By Ian Walker
Charles Gbeke has a global vision. He sees a world without poverty and drugs. A place free of disease and illiteracy. A planet where equality is available to all.
Now, before you start pounding your chest, saying ‘I want that too!’, there’s a big difference between the Vancouver Whitecap and the rest of us water-cooler do-gooders. Gbeke actually does something about it.
The Vancouver Whitecap striker has spent his past four off-seasons working with World Vision in southern Brazil, providing aid for impoverished children and youth with drug addictions. He speaks at schools and orphanages, hostels and community centres, but the 30-year-old’s donations aren’t limited to just his time. Every winter, he arrives in Laranjeiras do Sul — a poverty-stricken city of about 30,000 people — bearing soccer cleats, balls and other equipment collected from his teammates at the end of each season.
A native of the Ivory Coast who grew up in Montreal, Gbeke returned to the Whitecaps last week after his latest mission with World Vision. His efforts this time cut a little short to attend to a little matter known as the biggest day of his life. Gbeke married his longtime girlfriend, Juliane Alves Lima, in December. The two met at a church during Gbeke’s first trip with the Christian relief and development organization.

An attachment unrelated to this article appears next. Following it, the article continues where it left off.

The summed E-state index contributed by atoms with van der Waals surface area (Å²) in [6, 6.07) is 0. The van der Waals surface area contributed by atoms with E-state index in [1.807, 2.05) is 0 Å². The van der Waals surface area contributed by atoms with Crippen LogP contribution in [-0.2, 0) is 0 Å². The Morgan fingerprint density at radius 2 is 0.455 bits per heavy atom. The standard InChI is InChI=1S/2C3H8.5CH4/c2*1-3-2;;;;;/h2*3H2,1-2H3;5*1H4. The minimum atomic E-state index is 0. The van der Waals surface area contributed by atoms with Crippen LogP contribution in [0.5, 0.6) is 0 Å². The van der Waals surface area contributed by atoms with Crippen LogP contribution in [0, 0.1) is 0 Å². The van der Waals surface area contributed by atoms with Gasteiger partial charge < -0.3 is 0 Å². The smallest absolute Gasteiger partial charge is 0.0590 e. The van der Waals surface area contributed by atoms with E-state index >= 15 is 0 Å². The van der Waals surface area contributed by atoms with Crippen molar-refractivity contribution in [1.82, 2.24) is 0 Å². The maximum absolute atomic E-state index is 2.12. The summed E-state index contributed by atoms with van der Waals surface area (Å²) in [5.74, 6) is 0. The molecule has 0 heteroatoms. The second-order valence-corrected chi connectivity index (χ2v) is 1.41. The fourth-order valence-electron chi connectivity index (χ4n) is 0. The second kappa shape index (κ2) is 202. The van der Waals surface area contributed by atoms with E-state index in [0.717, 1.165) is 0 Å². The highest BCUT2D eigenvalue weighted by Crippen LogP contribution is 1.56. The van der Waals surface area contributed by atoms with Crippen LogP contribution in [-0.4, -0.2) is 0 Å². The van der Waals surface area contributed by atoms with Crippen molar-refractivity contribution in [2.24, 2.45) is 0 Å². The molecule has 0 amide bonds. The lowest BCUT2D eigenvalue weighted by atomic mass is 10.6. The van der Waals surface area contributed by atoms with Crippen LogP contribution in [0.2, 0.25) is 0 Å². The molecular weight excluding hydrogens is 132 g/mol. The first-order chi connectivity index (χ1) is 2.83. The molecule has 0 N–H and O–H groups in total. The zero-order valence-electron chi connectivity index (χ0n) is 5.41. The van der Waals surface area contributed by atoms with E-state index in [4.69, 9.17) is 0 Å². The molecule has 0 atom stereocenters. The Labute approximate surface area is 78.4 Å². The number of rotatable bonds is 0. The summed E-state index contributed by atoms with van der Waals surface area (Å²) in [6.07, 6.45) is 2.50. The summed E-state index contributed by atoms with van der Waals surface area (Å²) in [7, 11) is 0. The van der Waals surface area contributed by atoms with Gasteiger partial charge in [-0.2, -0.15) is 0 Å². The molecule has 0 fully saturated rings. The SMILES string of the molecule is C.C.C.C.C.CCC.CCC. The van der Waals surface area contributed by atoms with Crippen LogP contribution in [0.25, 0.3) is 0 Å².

Juliane, a native of Laranjeiras do Sul, who only speaks Portuguese, will join her proud husband in Vancouver next month, once her paperwork is finalized.
“It was good summer — winning the championship and getting married,” said a beaming Gbeke, who was the MVP of the United Soccer Leagues First Division championship game with a pair of goals in the Whitecaps’ 2-1 victory over the Puerto Rico Islanders at Swangard Stadium. “It’s great, I can’t wait for her to get here. She’s excited about learning English. I had to do the same thing when I went to to Brazil, so I’m kind of preparing her for that.”
Burnaby Lake Sports Complex West is a long way from the slums of Brazil, but Gbeke’s engaging personality, confidence and on-field talents seem to resonate with his younger teammates. Kenold Versailles, Wes Knight, Tyrell Burgess, Ansu Toure, among others, all seemed to have one eye on what the elder statesman was doing at all times.
It’s a smart move.
Gbeke’s decade-long career includes time with European and North American clubs, international experience and a USL-1 scoring title as recently as two years ago. The guy’s got a lot to give. More importantly, he doesn’t mind sharing.
Like all healthy relationships, the love goes both ways. As good as Gbeke is for the younger players, they are a tonic for the old pro.
“He looks excited — I’m sure for the older guys to see all the talent we have brought in here is good,” said Whitecaps head coach Teitur Thordarson, who now has his full roster in town. “There’s a lot of good tools here … the older guys seem to be enjoying it.”
There’s a lot of things Gbeke likes about his club — its decidedly quicker pace, its skill set from top to bottom, its youthful exuberance. But there is one thing the 6-2, 210 pounder is definitely not thrilled with … sprints, aka gassers. The lung-burning running exercise followed the team’s nearly two-hour training session.
“I don’t like it” said Gbeke, who along with fellow veteran Martin Nash, 33, didn’t come close to breaking any land-speed records. “And I don’t think my captain likes it.”
Leave it to Gbeke. Always thinking of his fellow man.
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